Earlier this year, Cadbury was taken over by Kraft Foods in a deal worth US$18.9 billion that raised more than the usual outcry in the United Kingdom. Beyond concern about the foreign takeover, there was dismay born of nostalgia, as people feared for the quality of the chocolate they enjoyed as children. It’s impossible to read this book without sensing that same nostalgia, this time for a brand of “Quaker capitalism” that advocated wealth creation for the benefit of the workers and community, not just the owners, and that disdained “reckless or irresponsible debt.” Kraft borrowed almost $12 billion to finance the takeover. You can infer the author’s feelings about the deal.
When the Headline Is You: An Insider’s Guide to Handling the Media (Jossey-Bass)
Jeff Ansell with Jeffrey Leeson
To communicate a clear corporate message, it’s important to scratch your “but.” It sounds funny, but as Jeff Ansell notes, the word “negates the goodwill that preceded it,” and “signals that an excuse is following.”
Not all his lessons are so comical. A former investigative journalist and PR firm vice-president, now a communications consultant, Jeff Ansell offers lessons from the front line — he’s seen CEOs argue with old ladies on camera, and watched politicians reflect on the death of other still-living leaders — doing so with compassion for both the question asker and answerer.
The book is written as a guide for those who deal with the media, but the ability to address difficult questions can help any business person communicate. The same skills that can help a spokesperson or executive survive a difficult interview with a journalist can build trust in a client meeting. Ansell recommends taking deep breaths and speaking slowly. Talking with your hands looks natural, and can help release anxiety, but head nodding and swallowing sends the signal the speaker is nervous or stressed. And, of course, preparation is essential. Saying your messages aloud to ensure they’re conversational and quotable can help convince both journalists and skeptics in the boardroom. – Jacqueline Nelson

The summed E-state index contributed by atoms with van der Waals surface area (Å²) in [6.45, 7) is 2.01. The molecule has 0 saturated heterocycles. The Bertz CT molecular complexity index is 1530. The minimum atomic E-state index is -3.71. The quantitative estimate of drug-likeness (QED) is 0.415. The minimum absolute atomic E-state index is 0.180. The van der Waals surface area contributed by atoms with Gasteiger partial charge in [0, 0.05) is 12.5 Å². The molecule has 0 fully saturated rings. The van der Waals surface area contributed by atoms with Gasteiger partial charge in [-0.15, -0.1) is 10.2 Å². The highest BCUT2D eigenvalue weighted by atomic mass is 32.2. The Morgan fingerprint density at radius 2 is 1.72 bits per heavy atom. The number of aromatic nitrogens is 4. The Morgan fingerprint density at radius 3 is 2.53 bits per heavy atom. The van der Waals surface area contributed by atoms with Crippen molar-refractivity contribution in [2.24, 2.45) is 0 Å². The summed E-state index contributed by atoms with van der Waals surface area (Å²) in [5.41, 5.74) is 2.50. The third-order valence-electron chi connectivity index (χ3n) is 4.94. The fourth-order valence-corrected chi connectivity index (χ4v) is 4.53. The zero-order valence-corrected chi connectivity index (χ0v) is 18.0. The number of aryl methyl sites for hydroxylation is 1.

Everything That Follows Is Based On Real-Life Experience That Has Been Proven to Work: Professional Survival Solutions (Penguin)
Not solutions to “professional” situations, per se — you’ll find no advice here on passing the bar exam, or making the big presentation to a skeptical client. Shepherd-Barron has spent most of the past quarter-century as a British military peacekeeper and international aid worker, a career path that has taken him from Bosnia to Sudan to Pakistan.
But the advice he’s compiled isn’t necessarily just for aid workers, either. Anybody working abroad, especially in the less-developed parts of the world, will find a wealth of useful knowledge in this volume. The extreme situations will be the first to catch your attention; though with luck, you’ll never need to tend to severed limbs, prepare an emergency airplane landing strip, or survive a biological, chemical, or radiological attack. That said, kidnapping, death threats and recurring bouts of “the ‘runs'” are facts of life for some businesses and entrepreneurs, and the advice offered here is serious and practical. Less extreme, though no less useful, are sections on dealing with securing your data abroad, dealing with foreign media and local authorities, and hiring and firing local staff in a region to which you’re not native.